When I told my 13-year-old homeschooled daughter that I would be participating in an upcoming debate with the Harvard professor who recommends a “presumptive ban” on homeschooling, she asked incredulously, “Why would anyone want to prevent people from homeschooling?”
I don’t know which is the right answer, but I have considered (and lived) both approaches in my own small way. Right now I lean toward privacy – before I leaned toward publicity. But whatever the case, I hope to maintain the freedom to choose either.
As a Harvard alum, longtime donor, education researcher, and homeschooling mother of four children in Cambridge, Massachusetts, I was shocked to read the article, “The Risks of Homeschooling,” by Erin O’Donnell in Harvard Magazine’s new May-June 2020 issue. Aside from its biting, one-sided portrayal of homeschooling families that mischaracterizes the vast majority of today’s homeschoolers, it is filled with misinformation and incorrect data. Here are five key points that challenge the article’s primary claim that the alleged “risks for children—and society—in homeschooling” necessitate a “presumptive ban on the practice”.
The stay-at-home orders and lockdowns have probably made you feel powerless to help fight either this pandemic or the emerging fascistic orders. But there is plenty we can do.
The Wile E. Coyotes of the Internet — US Senators Lindsey Graham (R-SC) and Richard Blumenthal (D-CT) — are sure that THIS time they’ve finally found a made-to-order tool that can take out the Roadrunn … er, those meddling ki … er, the First Amendment and Section 230 of the Communications Decency Act.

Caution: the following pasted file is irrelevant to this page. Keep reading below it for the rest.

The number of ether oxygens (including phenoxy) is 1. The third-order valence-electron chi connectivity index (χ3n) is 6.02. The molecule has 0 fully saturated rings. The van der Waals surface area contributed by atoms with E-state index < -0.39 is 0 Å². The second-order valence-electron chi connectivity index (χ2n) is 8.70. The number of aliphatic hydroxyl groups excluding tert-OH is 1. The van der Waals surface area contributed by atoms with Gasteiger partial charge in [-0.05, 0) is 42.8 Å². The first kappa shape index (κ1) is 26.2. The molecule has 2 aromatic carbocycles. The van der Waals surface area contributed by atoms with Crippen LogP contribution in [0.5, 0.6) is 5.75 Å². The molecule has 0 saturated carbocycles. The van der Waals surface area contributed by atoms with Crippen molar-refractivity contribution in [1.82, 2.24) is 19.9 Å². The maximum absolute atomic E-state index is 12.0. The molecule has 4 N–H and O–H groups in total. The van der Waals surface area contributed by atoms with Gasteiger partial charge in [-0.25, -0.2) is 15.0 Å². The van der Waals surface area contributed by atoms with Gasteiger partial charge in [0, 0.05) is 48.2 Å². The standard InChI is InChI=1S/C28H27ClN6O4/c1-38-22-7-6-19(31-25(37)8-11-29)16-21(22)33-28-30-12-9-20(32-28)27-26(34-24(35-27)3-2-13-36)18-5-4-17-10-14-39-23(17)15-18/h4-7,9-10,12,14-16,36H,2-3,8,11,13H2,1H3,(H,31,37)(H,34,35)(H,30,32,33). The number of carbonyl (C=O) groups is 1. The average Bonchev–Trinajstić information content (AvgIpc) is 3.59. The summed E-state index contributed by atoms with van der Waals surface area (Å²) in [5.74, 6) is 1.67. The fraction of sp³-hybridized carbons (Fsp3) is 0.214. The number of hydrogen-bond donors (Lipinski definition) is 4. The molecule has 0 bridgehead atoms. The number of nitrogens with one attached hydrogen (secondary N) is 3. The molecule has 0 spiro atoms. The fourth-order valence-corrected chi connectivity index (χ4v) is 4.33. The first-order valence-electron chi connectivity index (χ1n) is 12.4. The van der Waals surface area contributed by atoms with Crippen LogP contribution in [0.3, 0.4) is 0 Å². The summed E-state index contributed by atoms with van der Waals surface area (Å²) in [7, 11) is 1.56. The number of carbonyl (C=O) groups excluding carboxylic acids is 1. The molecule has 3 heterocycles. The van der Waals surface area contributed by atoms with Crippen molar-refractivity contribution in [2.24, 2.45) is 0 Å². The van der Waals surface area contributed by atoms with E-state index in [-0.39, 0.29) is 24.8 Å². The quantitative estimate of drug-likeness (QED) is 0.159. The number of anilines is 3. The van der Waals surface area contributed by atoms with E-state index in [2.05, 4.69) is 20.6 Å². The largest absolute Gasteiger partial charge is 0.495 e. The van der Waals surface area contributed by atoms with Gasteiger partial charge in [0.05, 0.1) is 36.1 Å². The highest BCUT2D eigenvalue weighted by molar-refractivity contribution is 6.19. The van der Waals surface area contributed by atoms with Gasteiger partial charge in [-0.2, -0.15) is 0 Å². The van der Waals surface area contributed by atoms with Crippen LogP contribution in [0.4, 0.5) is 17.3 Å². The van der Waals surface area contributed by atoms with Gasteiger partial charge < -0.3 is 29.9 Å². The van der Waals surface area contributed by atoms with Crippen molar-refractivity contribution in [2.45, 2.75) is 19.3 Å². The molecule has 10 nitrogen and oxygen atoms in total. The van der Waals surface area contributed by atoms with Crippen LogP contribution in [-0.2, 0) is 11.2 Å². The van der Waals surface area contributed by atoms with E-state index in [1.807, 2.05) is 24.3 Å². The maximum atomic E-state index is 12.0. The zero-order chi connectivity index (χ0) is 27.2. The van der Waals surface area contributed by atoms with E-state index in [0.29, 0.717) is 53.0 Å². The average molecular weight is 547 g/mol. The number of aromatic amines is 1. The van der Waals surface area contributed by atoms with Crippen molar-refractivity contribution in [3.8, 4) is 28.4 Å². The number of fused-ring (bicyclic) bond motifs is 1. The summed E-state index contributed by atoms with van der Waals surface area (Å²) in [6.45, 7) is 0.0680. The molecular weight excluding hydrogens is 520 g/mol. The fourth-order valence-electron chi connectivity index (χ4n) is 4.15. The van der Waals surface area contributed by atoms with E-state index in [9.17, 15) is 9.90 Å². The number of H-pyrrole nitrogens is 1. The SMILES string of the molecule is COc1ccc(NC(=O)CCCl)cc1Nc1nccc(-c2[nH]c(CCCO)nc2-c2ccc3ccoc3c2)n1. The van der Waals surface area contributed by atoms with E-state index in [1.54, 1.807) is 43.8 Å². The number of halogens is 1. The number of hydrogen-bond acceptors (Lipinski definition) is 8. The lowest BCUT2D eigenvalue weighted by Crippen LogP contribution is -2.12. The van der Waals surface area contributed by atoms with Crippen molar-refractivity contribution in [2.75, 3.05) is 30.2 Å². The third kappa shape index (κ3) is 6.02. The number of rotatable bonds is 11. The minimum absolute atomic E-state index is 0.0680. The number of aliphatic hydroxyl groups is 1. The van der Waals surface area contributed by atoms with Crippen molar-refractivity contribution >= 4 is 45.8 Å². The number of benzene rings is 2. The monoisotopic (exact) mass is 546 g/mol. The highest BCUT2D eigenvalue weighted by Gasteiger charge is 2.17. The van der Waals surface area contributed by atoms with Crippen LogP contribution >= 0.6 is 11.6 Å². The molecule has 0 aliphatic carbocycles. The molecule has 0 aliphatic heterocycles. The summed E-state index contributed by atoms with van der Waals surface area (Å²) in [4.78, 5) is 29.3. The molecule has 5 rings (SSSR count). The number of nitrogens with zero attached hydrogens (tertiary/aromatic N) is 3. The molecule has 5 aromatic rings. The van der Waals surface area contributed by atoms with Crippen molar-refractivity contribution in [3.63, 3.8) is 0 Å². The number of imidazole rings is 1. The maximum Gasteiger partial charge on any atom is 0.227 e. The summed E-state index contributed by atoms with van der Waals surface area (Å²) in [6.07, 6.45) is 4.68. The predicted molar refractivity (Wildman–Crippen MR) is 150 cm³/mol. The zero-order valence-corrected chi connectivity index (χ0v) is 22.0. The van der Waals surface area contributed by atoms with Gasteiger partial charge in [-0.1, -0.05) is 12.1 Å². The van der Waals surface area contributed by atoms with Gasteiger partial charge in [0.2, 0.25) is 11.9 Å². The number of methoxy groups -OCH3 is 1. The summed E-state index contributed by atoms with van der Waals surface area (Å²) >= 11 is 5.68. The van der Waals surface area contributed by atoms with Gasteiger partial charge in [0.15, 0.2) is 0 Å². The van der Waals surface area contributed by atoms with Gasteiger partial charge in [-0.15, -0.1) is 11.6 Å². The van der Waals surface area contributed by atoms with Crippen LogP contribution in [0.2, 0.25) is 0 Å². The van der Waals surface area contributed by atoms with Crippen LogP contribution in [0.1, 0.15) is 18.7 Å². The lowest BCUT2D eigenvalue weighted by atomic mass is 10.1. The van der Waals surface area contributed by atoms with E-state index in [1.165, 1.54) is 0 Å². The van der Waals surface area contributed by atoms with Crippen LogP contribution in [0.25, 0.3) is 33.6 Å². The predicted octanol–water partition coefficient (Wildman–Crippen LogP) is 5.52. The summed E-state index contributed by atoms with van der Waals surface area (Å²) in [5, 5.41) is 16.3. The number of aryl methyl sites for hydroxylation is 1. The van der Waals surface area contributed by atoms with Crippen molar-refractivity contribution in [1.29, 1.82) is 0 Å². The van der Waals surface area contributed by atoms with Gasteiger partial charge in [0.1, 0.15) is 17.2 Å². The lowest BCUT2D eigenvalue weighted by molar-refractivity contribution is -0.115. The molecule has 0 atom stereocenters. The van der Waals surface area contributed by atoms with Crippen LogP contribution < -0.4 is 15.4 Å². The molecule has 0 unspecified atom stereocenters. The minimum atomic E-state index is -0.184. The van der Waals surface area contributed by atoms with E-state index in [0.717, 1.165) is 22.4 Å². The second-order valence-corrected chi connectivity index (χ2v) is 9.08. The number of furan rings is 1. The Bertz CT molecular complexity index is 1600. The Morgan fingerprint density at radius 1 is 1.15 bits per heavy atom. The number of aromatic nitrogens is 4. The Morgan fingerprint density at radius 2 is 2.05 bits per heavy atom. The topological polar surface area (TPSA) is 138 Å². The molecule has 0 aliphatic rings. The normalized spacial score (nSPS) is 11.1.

Most of our predecessors got to experience what is was like to have anonymous or private experiences that people never found out about – or at least found out about later. People had to actually ask them what they were up to: “where are you moving?” “What are you doing for work?” “Do you have a girlfriend?”. And our pre-digital predecessors had to make the decision on a case by case basis about whether to share and how much to share. What if things were still like this? What if you didn’t broadcast everything out to a wide audience? If you don’t know or can’t remember, it’s probably a sign.
This episode features a talk by ethics and economics professor Richard Ebeling from 2018. America is enmeshed in permanent, ongoing foreign wars and interventions. The results of foreign interventionism have been catastrophic, not only in terms of massive death and destruction abroad, but also in terms of ongoing, ever-growing destruction of liberty, privacy, and prosperity here at home. It is time for America to do some serious soul-searching. The best place to begin is by examining first principles — especially the founding principle of non-interventionism on which our nation was founded and which remained its guiding principle for more than a century.
People who are watched – and know it? They’ll feel so much unease about avoiding the perception of unproductiveness that they’ll worry their way into it. Surveillance of any kind is an enemy to long-term productivity – at least of the kind worth keeping.
It’s not Amazon who’s getting screwed here, it’s the American taxpayer. JEDI is Pentagon budget padding at one end and corporate welfare at the other, not an essential element of a robust national defense.
The USA PATRIOT Act provides a textbook example of how the United States federal government expands its power. An emergency happens, legitimate or otherwise. The media, playing its dutiful role as goad for greater government oversight, demands “something must be done.” Government power is massively expanded, with little regard for whether or not what is being done is efficacious, to say nothing of the overall impact on our nation’s civil liberties.